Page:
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Purdue: Nike did not violate licensing agreement; asks for report on improving data reporting

WEST LAFAYETTE, Ind. — Purdue has determined that Nike did not breach its licensing agreement with the university when Honduran workers failed to receive full severance pay after their factory closed last January. However, the university has raised concerns about Nike’s data reporting.

The issue was brought to the university’s attention by its watchdog group, the Worker Rights Consortium, and by students who are members of the Purdue Organization for Labor Equality. Nike has said that the factories, run by subcontractors, had not been producing Nike collegiate apparel at the time the plants closed, despite its own data that appeared to indicate otherwise. Nike said its reports had been in error.

“We do not see a code of conduct violation by Nike. However, we are concerned about the accuracy of Nike’s reporting …” James Almond, senior vice president for business services, wrote in a letter to POLE that was released Monday (Jan. 11).

Because of those concerns, he has asked Nike to update the university by March 1 concerning specific steps being taken “to improve the management of factory data and data from licensed partners.”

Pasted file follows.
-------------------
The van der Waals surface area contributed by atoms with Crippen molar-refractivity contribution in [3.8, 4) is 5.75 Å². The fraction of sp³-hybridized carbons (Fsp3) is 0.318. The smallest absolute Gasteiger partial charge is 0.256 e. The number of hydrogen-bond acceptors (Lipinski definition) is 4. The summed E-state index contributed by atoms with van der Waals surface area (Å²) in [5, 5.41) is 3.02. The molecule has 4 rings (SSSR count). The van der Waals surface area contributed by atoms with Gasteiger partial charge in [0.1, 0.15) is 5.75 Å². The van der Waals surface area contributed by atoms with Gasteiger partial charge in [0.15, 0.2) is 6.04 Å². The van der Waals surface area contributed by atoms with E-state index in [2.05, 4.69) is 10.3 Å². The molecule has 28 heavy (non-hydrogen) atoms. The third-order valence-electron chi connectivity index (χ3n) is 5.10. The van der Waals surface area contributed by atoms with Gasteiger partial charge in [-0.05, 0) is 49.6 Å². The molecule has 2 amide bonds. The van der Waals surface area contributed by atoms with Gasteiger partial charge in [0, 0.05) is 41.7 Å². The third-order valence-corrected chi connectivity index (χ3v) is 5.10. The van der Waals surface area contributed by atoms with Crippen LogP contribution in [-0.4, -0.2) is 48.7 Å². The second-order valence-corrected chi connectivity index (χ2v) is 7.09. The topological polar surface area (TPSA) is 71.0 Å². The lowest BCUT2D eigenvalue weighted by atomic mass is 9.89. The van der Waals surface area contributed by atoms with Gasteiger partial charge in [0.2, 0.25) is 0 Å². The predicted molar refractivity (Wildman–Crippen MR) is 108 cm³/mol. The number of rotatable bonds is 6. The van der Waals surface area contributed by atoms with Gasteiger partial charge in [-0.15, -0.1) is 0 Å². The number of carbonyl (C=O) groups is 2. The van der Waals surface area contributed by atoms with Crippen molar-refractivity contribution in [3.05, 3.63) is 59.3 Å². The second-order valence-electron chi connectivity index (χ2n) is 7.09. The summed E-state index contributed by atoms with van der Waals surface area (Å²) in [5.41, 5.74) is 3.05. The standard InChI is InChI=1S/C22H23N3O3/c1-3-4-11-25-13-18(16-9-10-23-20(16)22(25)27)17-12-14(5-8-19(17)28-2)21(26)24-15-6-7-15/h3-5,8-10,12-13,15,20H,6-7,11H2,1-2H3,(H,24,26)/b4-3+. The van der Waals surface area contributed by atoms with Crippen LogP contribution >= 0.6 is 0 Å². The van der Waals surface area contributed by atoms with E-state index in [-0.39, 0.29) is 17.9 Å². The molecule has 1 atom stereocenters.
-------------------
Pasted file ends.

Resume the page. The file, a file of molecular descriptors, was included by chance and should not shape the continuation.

In a letter to Nike, Almond noted that “failure to effectively remediate (the data reporting system) could lead to code of conduct violation.” The letter also noted that the company’s “continued involvement in attempting to find a solution (to the severance pay issue) creates the best chance for a meaningful resolution.”

The Worker Rights Consortium has acknowledged that it is debatable whether Nike is obligated to pay workers.

“The primary responsibility for payment resides with the factory,” Almond said. “Since the bankrupt factory can’t pay, the factory’s customers were asked to pay. The customers, New Holland/H.B. Sports and Liberty, have paid their bills to the factory, but they have not been able to assume the factory’s responsibility for the severance pay. Because Nike has ordered product through Liberty and New Holland, Nike then was asked to help.”

WRC asked Nike leaders “to do whatever they reasonably can to compel the contractors and suppliers to correct code of conduct violations … (and press) its direct suppliers to remediate the violations that have been committed.”

Nike reports that it has made numerous attempts to bring about resolution.

In addition to the WRC, Purdue also belongs to the Fair Labor Association, another watchdog group. The FLA has taken no position in the matter.

Purdue grants licenses to manufacturers of logo-bearing merchandise under a standard licensing agreement that requires licensees to pay royalties based on the wholesale price of the goods. Purdue’s projected total revenue from all vendors is just under $1 million this fiscal year. All revenue beyond administrative costs is divided between Purdue athletic scholarships and the general scholarship fund.

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